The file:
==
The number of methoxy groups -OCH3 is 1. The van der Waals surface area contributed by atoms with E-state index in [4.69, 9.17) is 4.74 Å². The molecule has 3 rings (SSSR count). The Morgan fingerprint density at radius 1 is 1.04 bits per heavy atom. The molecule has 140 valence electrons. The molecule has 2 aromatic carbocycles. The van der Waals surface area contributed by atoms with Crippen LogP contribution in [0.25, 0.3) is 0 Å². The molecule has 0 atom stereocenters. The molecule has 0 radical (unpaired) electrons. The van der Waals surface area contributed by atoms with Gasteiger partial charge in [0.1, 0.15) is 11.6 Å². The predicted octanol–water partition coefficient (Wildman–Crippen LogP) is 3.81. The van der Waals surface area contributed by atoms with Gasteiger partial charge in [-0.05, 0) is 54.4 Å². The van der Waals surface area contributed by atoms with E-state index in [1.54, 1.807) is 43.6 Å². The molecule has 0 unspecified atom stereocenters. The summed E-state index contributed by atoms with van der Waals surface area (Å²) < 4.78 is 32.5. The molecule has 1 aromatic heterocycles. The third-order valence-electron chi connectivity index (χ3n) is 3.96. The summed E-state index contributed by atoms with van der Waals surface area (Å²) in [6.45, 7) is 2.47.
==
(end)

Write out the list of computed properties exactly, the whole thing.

The number of methoxy groups -OCH3 is 1. The van der Waals surface area contributed by atoms with E-state index in [4.69, 9.17) is 4.74 Å². The molecule has 3 rings (SSSR count). The Morgan fingerprint density at radius 1 is 1.04 bits per heavy atom. The molecule has 140 valence electrons. The molecule has 2 aromatic carbocycles. The van der Waals surface area contributed by atoms with Crippen LogP contribution in [0.25, 0.3) is 0 Å². The molecule has 0 atom stereocenters. The molecule has 0 radical (unpaired) electrons. The van der Waals surface area contributed by atoms with Gasteiger partial charge in [0.1, 0.15) is 11.6 Å². The predicted octanol–water partition coefficient (Wildman–Crippen LogP) is 3.81. The van der Waals surface area contributed by atoms with Gasteiger partial charge in [-0.05, 0) is 54.4 Å². The van der Waals surface area contributed by atoms with E-state index in [1.54, 1.807) is 43.6 Å². The molecule has 0 unspecified atom stereocenters. The summed E-state index contributed by atoms with van der Waals surface area (Å²) < 4.78 is 32.5. The molecule has 1 aromatic heterocycles. The third-order valence-electron chi connectivity index (χ3n) is 3.96. The summed E-state index contributed by atoms with van der Waals surface area (Å²) in [6.45, 7) is 2.47.